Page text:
Although polycystic ovary syndrome (PCOS) is the most common hormonal disorder among women of reproductive age, affecting up to 15 percent of women in the United States alone, it remains a widely under-diagnosed and under-discussed health issue. One organization, however, is hoping to change that with an ambitious national campaign. PCOS Challenge is bringing awareness to this women's health issue and there's ways you can get involved.
"It is time for polycystic ovary syndrome patients and those who love and care for them to be heard," Sasha Ottey, the executive director of PCOS Challenge: The National Polycystic Ovary Syndrome Association, tells Romper. She argues that there are "serious and systemic problems in healthcare" when it comes to the diagnosis and treatment of PCOS. In fact, according to Ottey, some 50 to 70 percent of women who have PCOS go either undiagnosed or misdiagnosed, despite the fact that it's a preventable health problem if identified and addressed early on.
"For too long, the calls for help by millions of women and girls affected by PCOS across the country have gone unanswered," Ottey said in a press release emailed to Romper. "Our organization is seeing far too many women who were never diagnosed with PCOS until their 40s, or who were never told about the associated health risks, and are now battling diabetes, cardiovascular disease and cancer."
In an effort to continue driving awareness, PCOS Challenge recently launched what it has called the largest national campaign aimed at raising both funds and awareness for the fight against PCOS. Through 5K Run/Walk events hosted in 11 major cities across the United States, the organization hopes to raise money to fund additional programs focused on awareness, education, support, health screenings, as well as grants and research.
"For over a decade, PCOS Challenge has been a global leader in the PCOS awareness and advocacy movement by galvanizing patients, researchers, celebrities and healthcare professionals to raise their voices, share their experiences and drive change," Ottey tells Romper. She notes that the PCOS Challenge 5K Run/Walk events are aimed at "raising the profile of PCOS and bringing attention to the significant need for better education, diagnosis, treatment and care as well as the need to increase the quality of and funding for PCOS research."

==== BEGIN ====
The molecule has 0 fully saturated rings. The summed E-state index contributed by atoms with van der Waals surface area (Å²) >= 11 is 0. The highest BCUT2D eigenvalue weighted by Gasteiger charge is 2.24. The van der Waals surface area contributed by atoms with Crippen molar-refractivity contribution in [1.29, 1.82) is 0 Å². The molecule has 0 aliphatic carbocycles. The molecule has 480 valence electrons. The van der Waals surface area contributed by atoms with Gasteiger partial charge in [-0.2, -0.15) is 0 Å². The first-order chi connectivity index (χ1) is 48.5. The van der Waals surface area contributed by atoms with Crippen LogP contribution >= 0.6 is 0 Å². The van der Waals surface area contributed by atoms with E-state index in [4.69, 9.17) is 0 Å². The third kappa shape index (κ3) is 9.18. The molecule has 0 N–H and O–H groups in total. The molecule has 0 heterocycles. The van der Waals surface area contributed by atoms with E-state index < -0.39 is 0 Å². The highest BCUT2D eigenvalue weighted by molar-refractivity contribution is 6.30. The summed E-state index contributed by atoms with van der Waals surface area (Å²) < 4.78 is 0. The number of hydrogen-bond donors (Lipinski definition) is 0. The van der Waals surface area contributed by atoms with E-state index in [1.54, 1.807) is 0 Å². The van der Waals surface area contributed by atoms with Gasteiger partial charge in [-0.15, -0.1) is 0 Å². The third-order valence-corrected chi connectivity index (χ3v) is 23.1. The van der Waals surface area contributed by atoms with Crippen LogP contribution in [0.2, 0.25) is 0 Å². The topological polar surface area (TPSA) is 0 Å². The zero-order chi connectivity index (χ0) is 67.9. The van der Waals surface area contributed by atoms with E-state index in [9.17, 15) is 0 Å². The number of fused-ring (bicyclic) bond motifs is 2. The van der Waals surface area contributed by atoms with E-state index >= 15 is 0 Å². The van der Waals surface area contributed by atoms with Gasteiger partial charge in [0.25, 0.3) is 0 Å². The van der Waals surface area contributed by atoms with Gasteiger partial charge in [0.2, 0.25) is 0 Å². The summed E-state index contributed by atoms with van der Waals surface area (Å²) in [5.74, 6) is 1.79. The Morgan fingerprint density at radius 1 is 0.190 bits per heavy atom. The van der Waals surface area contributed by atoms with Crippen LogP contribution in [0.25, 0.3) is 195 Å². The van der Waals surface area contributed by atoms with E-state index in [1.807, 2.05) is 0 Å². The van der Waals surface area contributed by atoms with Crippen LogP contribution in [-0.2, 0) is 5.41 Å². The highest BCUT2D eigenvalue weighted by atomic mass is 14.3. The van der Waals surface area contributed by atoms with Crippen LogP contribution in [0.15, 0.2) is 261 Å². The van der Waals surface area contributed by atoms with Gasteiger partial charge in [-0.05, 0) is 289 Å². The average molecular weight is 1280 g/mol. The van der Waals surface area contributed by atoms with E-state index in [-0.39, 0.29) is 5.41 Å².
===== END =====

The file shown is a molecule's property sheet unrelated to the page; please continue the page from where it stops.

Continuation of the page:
While PCOS Challenge launched its campaign last week in Detroit, events are expected to continue on a rolling basis throughout the rest of the year in Philadelphia, Los Angeles, Houston, Atlanta, Orlando, Tampa, Newark, Washington, D.C., St. Louis, and, finally, Sacramento.
For those that live near one the 11 cities hosting the the PCOS Challenge 5K Run/Walk, one of the best ways to get involved is to sign up to run or walk in the event and ask folks to sponsor your walk. If group activities are more your style, consider getting a few friends or coworkers to join you and organizing a team to walk. You may also consider asking if your employer offers a program in which it matches charitable donations, thereby doubling any donation you make to PCOS Challenge.
PCOS Challenge is currently offering a number of incentives to encourage walkers to fundraise for the event. What's more, those unable to join a nearby PCOS Challenge 5K Walk/Run can still get involved by looking for an individual or team of walkers to sponsor or simply donating directly to the campaign. And every dollar counts. According to the official PCOS Challenge 5K Walk/Run website, the campaign had raised $17,250 of its ultimate $100,000 goal as of Wednesday afternoon.
Thanks to the efforts of organizations like PCOS Challenge, the PCOS Awareness Association, and even celebrities like MTV Teen Mom OG star Maci Bookout, more and more folks are beginning to talk about PCOS.
While PCOS can cause irregular periods, severe acne, weight gain, hair loss, excess facial or body hair, and small cysts in the ovaries, it's also the leading cause of infertility, according to the U.S. Department of Health and Human Services' Office on Women's Health. What's more PCOS may also increase your risk of developing other health issues such as diabetes, depression or anxiety, and endometrial cancer, making diagnosis and treatment of PCOS vital.
"PCOS should be included in all conversations and efforts to prevent issues such as type 2 diabetes, cardiovascular disease and maternal and fetal health complications," Ottey said in a press release. "There is an urgent need to address PCOS to help improve and save lives. It is time that we make PCOS a public-health priority!"
Consider helping to bring awareness to this important women's health issue by getting involved in PCOS Challenge's national awareness campaign.